The 2014 edition of the Battleground pay-per-view is in the can, and the consensus across the Internet Wrestling Community is that it was a poor night.
However, the in-ring action on the show was uniformly pretty good. The Usos and The Wyatts put on an incredible, unpredictable tag team match to open the show, and the Fatal 4-Way main event was an enthralling way to reach a climax, even if there was little to no chance of a title change.
The reason Battleground felt like such an unsatisfactory event was not a result of the wrestling action. It was almost entirely due to some strange booking decisions by WWE Creative in terms of match finishes.
Going into last night’s event, fans were under no illusions that Battleground was an opening chapter rather than a final curtain for many of its feuds. While it’s possible that The Usos and The Wyatts will not meet again at SummerSlam, we certainly haven’t seen the last of Paige vs. AJ Lee or Bray Wyatt vs. Chris Jericho.
Battleground was a preliminary PPV for the biggest spectacle of the summer, and, as a result, it would’ve been wrong for every match to have an epic, final feel. Despite this, it feels as if Creative resorted to lazy booking in order to keep rivalries going.
For instance, the bait and switch involving the Dean Ambrose vs. Seth Rollins match is certainly the kind of thing that would upset anyone who had paid the full price to order the PPV. The anticipation for the match was at fever pitch. Although the segments between the two stars were excellent, it still felt like a bit of a cheat that we never got to see the men square off in the ring.
The lack of room for matches to build was also a problem. Both the AJ Lee vs. Paige bout and the battle between Bray Wyatt and Chris Jericho felt anticlimactic as the two performers in each case had not been given enough time prior to the event to work together and develop their rivalries.
The latter contest in particular had a huge anticlimax of a finish, with the single finisher ending more fitting of a SmackDown main event than a marquee PPV bout.
Both feuds will almost certainly yield more satisfying matches at SummerSlam.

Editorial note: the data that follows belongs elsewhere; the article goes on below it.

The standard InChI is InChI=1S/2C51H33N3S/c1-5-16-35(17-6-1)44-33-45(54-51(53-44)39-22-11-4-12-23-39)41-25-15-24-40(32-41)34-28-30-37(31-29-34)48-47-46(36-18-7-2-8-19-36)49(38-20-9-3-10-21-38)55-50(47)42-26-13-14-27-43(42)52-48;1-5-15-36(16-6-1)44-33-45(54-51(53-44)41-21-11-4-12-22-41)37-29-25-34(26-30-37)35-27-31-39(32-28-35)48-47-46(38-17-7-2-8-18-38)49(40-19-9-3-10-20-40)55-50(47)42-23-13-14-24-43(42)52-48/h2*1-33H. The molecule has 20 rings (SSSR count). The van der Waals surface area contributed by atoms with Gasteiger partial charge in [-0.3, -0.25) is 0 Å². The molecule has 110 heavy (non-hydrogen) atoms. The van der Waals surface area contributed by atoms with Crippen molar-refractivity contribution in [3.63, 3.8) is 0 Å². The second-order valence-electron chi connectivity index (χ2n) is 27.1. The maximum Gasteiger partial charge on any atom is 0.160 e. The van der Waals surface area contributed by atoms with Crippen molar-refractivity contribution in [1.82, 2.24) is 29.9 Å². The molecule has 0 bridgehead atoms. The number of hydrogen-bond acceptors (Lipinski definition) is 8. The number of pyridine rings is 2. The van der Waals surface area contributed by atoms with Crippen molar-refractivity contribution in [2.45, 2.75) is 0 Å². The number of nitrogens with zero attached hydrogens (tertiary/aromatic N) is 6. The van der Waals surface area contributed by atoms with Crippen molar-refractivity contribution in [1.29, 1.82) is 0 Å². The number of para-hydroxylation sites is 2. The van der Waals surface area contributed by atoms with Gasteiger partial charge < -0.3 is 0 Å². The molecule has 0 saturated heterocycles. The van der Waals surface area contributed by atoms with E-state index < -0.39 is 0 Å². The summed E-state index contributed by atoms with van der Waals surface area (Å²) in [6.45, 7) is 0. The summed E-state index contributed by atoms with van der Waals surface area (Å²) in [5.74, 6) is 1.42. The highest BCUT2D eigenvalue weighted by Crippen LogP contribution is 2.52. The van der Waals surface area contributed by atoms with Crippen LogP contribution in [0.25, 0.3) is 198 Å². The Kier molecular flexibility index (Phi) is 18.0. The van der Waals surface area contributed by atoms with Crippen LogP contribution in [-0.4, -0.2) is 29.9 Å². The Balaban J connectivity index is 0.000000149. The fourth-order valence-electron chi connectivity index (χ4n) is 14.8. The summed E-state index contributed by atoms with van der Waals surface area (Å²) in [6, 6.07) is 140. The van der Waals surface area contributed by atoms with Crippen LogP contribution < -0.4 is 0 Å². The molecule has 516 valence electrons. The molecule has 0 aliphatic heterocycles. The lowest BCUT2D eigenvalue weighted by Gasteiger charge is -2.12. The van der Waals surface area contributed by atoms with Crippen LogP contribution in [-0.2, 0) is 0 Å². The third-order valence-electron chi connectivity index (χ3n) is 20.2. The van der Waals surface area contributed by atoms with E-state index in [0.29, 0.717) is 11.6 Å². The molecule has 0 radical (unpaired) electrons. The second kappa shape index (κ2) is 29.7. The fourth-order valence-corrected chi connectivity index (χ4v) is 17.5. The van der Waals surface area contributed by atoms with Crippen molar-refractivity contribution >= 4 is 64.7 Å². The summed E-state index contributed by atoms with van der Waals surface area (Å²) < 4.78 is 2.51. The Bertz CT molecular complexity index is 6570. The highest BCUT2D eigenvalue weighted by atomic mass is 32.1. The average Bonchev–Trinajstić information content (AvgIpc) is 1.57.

As well as the need to further ongoing feuds, Battleground also had to set up the championship picture across the company going into SummerSlam. Unfortunately, this led to some disappointing match finishes.
The Battle Royal for the vacant WWE Intercontinental Championship was an excellent match. The WWE has done a great job of building the match in recent weeks, ensuring that there were several subplots that helped to make it better than the average Battle Royal. The clash between Cesaro and Kofi Kingston was the perfect example of this.
However, the only aspect of the match that will be remembered in the coming weeks is the finish.
After a titanic final battle between Sheamus and Dolph Ziggler, the Show-Off dumped the Celtic Warrior over the top rope for the apparent victory. His joy was cut short when The Miz, who had rolled under the bottom rope, reappeared to eliminate Ziggler and win the title.
The victory for Miz looks set to lay the groundwork for a title unification match at SummerSlam as a culmination of his current feud with U.S. champion Sheamus. It makes sense from a storyline point of view, but it robbed a great Battle Royal of a truly satisfying match finish.
The same was true of the Fatal 4-Way main event match for the WWE World Heavyweight Championship. It was inevitable that John Cena was going to leave victorious in order to set up an enormous clash with Brock Lesnar for the belts at SummerSlam.
This did nothing to hurt the quality of the match itself, which was a hugely entertaining bout. The dynamic between Authority stooges Kane and Randy Orton was interesting throughout, and it was excellent to see Roman Reigns go on a real tear in the latter stages of the battle.
The spectre of the Cena victory, though, and the lack of any Rollins or Lesnar shenanigans afterward meant that the match ended on a sour note.
Battleground 2014 is being called the worst PPV of the year by many people, despite the fact that it really delivered in terms of the in-ring product. Separating the matches from the finishes, though, shows that the disappointing edges of the event were mostly due to the need to prepare for the future and not due to the competitors.
For fans of wrestling as an athletic spectacle, Battleground was a solid evening.
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